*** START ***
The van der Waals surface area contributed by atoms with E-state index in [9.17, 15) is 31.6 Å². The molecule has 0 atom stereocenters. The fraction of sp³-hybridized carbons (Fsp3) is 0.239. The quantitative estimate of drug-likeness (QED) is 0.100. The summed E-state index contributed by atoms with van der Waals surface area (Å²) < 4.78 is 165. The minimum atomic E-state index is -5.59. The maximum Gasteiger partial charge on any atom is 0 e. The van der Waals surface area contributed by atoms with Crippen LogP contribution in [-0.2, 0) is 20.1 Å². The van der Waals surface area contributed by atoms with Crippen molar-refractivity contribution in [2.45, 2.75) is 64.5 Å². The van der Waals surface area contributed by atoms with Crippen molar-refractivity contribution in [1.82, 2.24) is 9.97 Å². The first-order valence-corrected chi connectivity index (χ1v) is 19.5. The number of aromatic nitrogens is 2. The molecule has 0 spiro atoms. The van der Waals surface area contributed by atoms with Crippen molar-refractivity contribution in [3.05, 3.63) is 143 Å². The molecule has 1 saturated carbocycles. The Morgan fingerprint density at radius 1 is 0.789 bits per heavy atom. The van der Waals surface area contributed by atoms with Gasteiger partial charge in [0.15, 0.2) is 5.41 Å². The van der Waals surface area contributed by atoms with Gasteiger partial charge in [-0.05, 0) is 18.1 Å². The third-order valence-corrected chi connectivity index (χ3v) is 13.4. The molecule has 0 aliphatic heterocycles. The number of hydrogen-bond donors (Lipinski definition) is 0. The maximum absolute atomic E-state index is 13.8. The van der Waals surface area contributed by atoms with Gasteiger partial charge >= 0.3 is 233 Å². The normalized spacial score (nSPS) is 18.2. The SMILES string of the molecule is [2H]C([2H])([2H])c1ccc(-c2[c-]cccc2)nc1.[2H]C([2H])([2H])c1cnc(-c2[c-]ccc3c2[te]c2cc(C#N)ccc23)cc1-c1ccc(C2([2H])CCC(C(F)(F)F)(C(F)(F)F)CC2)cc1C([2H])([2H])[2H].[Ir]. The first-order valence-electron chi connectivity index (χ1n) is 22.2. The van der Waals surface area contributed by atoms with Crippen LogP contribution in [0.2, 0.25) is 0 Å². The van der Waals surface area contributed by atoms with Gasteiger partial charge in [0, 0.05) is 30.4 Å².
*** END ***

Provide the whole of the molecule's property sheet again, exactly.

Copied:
The van der Waals surface area contributed by atoms with E-state index in [9.17, 15) is 31.6 Å². The molecule has 0 atom stereocenters. The fraction of sp³-hybridized carbons (Fsp3) is 0.239. The quantitative estimate of drug-likeness (QED) is 0.100. The summed E-state index contributed by atoms with van der Waals surface area (Å²) < 4.78 is 165. The minimum atomic E-state index is -5.59. The maximum Gasteiger partial charge on any atom is 0 e. The van der Waals surface area contributed by atoms with Crippen LogP contribution in [-0.2, 0) is 20.1 Å². The van der Waals surface area contributed by atoms with Crippen molar-refractivity contribution in [2.45, 2.75) is 64.5 Å². The van der Waals surface area contributed by atoms with Crippen molar-refractivity contribution in [1.82, 2.24) is 9.97 Å². The first-order valence-corrected chi connectivity index (χ1v) is 19.5. The number of aromatic nitrogens is 2. The molecule has 0 spiro atoms. The van der Waals surface area contributed by atoms with Crippen molar-refractivity contribution in [3.05, 3.63) is 143 Å². The molecule has 1 saturated carbocycles. The Morgan fingerprint density at radius 1 is 0.789 bits per heavy atom. The van der Waals surface area contributed by atoms with Gasteiger partial charge in [0.15, 0.2) is 5.41 Å². The van der Waals surface area contributed by atoms with Gasteiger partial charge in [-0.05, 0) is 18.1 Å². The third-order valence-corrected chi connectivity index (χ3v) is 13.4. The molecule has 0 aliphatic heterocycles. The number of hydrogen-bond donors (Lipinski definition) is 0. The maximum absolute atomic E-state index is 13.8. The van der Waals surface area contributed by atoms with Gasteiger partial charge >= 0.3 is 233 Å². The normalized spacial score (nSPS) is 18.2. The SMILES string of the molecule is [2H]C([2H])([2H])c1ccc(-c2[c-]cccc2)nc1.[2H]C([2H])([2H])c1cnc(-c2[c-]ccc3c2[te]c2cc(C#N)ccc23)cc1-c1ccc(C2([2H])CCC(C(F)(F)F)(C(F)(F)F)CC2)cc1C([2H])([2H])[2H].[Ir]. The first-order valence-electron chi connectivity index (χ1n) is 22.2. The van der Waals surface area contributed by atoms with Crippen LogP contribution in [0.2, 0.25) is 0 Å². The van der Waals surface area contributed by atoms with Gasteiger partial charge in [0, 0.05) is 30.4 Å².